– ‘The Magic of Wor(l)ds’ blog is a hobby, reviews and other bookish stuff on this site are done for free. –
Today I’m on the ‘Staying Out For Summer’ blogtour, organized by Aria Fiction.
To promote Mandy Baggot her book I have some ‘basic’ information and an excerpt for you.
About the Author :
Mandy Baggot is an international bestselling and award-winning romance writer. The winner of the Innovation in Romantic Fiction award at the UK’s Festival of Romance, her romantic comedy novel, One Wish in Manhattan, was also shortlisted for the Romantic Novelists’ Association Romantic Comedy Novel of the Year award in 2016. Mandy’s books have so far been translated into German, Italian, Czech and Hungarian. Mandy loves the Greek island of Corfu, white wine, country music and handbags. Also a singer, she has taken part in ITV1’s Who Dares Sings and The X-Factor. Mandy is a member of the Society of Authors and lives near Salisbury, Wiltshire, UK with her husband and two daughters.
For Lucie Burrows, it’s time to embrace Greek life and put the past behind her!
Having spent the summer of 2020 battling a global health crisis, Lucie Burrows is looking forward to a summer out of lockdown. When best friend, Gavin, finds them the perfect Greek escape Lucie finally starts to think this summer might just go without a hitch.
But after a landslide puts the village into a local lockdown, Lucie is thrown together with Michalis Andino, the super sexy village doctor. It’s not quite the holiday she had planned, but things could certainly be worse.
As Lucie relaxes into the Greek way of life, she begins to wonder whether this lockdown might just end in a new life, a new love…
Kalamaki Beach, Corfu, Greece
The sun felt so good on his skin. As Dr Michalis Andino rested his bare torso against the beach sun lounger he felt his body drop into the material of his towel and deeply rest. This was what he had been missing this past year. Peace. Relaxation. That feeling that everything in the world was going to be OK. He was home and it felt good. Compared to the vibrant and often hectic heart of Thessaloniki, the island of Corfu was a flatline. But in the best of ways. The quiet was exactly what he needed right now. Quiet meant no destruction, no demand, no death. His body bristled then, his thoughts waking up and jumping on a train rather than stilling into a sunshine slumber. He needed to switch his brain off as well as his body. This was what this sabbatical was all about. It was either step away, rejuvenate and take a time-out or… break down.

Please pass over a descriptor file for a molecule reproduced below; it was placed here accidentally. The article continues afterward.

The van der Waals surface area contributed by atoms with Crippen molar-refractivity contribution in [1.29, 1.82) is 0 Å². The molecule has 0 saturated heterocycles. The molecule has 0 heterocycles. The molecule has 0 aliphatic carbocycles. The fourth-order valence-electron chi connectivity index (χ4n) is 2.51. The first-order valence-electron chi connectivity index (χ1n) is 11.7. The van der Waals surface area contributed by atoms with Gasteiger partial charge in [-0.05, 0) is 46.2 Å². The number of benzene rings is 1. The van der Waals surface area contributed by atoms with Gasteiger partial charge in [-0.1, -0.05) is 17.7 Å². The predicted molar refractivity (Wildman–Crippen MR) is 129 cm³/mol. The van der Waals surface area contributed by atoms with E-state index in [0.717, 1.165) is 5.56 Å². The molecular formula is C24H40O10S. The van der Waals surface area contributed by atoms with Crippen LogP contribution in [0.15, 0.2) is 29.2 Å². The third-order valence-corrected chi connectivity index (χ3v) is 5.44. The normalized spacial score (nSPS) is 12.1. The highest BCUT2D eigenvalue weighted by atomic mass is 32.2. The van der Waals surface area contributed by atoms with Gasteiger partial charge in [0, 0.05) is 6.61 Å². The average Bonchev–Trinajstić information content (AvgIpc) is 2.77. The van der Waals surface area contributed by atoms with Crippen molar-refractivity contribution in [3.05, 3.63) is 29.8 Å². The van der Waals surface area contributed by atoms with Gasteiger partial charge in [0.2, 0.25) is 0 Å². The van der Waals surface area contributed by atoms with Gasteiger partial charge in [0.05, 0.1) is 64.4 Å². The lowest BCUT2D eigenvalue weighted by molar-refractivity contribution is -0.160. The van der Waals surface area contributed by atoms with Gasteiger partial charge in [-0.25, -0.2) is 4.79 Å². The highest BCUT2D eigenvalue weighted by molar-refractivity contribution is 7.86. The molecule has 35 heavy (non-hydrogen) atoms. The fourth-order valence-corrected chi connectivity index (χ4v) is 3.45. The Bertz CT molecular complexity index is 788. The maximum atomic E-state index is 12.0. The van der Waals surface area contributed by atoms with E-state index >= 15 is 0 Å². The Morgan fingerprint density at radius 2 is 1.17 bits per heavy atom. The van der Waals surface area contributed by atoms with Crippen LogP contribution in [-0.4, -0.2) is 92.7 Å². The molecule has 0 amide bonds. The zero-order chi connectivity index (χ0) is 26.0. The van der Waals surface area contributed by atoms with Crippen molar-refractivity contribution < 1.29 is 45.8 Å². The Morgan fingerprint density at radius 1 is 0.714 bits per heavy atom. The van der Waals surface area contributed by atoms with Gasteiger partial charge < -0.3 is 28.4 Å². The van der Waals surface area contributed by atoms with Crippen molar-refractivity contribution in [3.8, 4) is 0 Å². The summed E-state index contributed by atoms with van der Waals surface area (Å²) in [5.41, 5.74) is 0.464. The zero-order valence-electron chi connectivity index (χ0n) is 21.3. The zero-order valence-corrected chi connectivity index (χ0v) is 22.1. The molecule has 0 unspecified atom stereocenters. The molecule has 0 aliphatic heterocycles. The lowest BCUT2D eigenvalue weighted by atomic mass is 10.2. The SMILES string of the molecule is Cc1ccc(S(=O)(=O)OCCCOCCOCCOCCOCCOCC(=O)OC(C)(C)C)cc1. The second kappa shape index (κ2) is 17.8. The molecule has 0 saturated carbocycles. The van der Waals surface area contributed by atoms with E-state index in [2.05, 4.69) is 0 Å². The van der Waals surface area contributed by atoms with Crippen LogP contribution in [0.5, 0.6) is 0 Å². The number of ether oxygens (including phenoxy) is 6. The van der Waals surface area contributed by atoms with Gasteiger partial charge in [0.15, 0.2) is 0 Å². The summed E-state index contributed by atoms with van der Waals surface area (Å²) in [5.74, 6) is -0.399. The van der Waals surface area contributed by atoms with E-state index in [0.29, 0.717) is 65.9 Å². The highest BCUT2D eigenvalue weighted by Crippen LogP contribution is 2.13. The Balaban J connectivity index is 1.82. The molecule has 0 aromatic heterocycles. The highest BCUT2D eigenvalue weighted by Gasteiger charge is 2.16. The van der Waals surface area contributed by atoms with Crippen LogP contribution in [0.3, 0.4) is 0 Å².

Slipping his sunglasses upwards to rest on his dark hair, slightly longer than it had been for a while, Michalis surveyed the scene. The golden sand was speckled with loungers and bright blue parasols shading those who required it. Children made holes in the earth, building castles, digging trenches, chasing each other with buckets filled with sea water. The turquoise sea lapped slowly up the beach, swimmers having to wade out a reasonable distance before the sparkling water was deep enough to swim in. He would swim later. Once he had given himself a little peace just lying still, recovering… and not looking at his phone.
Squinting against the sun, Michalis shielded his eyes and turned his head a little to the left. Had someone called his name? Surely it was his imagination. That was the problem with having lived through the worst time of your career, you were always on high alert. Dr Andino, this patient is worsening and we do not know why. Dr Andino, we need more Remdisivir. He wasn’t sure exactly how long it was going to take to completely let that heightened awareness go. He settled back on the lounger, discarding his sunglasses on the plastic table to his right that held his bottle of Alfa beer. Then he closed his eyes again.
There was that voice again. It was female and it sounded vaguely familiar. Was he dreaming? He really didn’t want to open his eyes…
‘Please, Doctor, it is my eye.’
Michalis jumped then, almost falling from the lounger and into the sand. Feeling someone in close proximity he sat up, opening his eyes and finding himself a lot less than one-and-a-half metres away from Athena Martis from his village. Not only that, but the sixty-something woman was leaning into him, her eyelids prised apart by her fingers, one eyeball bulging like a huge shiny pink marble.
‘Mrs Martis,’ Michalis began. ‘Please do not open your eye that way here.’ He tried to lean away from her. ‘If the wind blows the sand then the sand will end up—’
‘—Help me, Doctor,’ Athena said, unrelenting in her quest to show him the inner workings of iris, pupil and a white that did look very pink. ‘The itch, it is unbearable. I blink. I do not blink. It is all the same. The doctor in Acharavi gave me an ointment, but it makes no difference. Harris says he will not listen to my pain any longer. Nyx tell me you come here so… I come here.’
Nyx. His little sister was going to pay for this.
The Magic of Wor(l)ds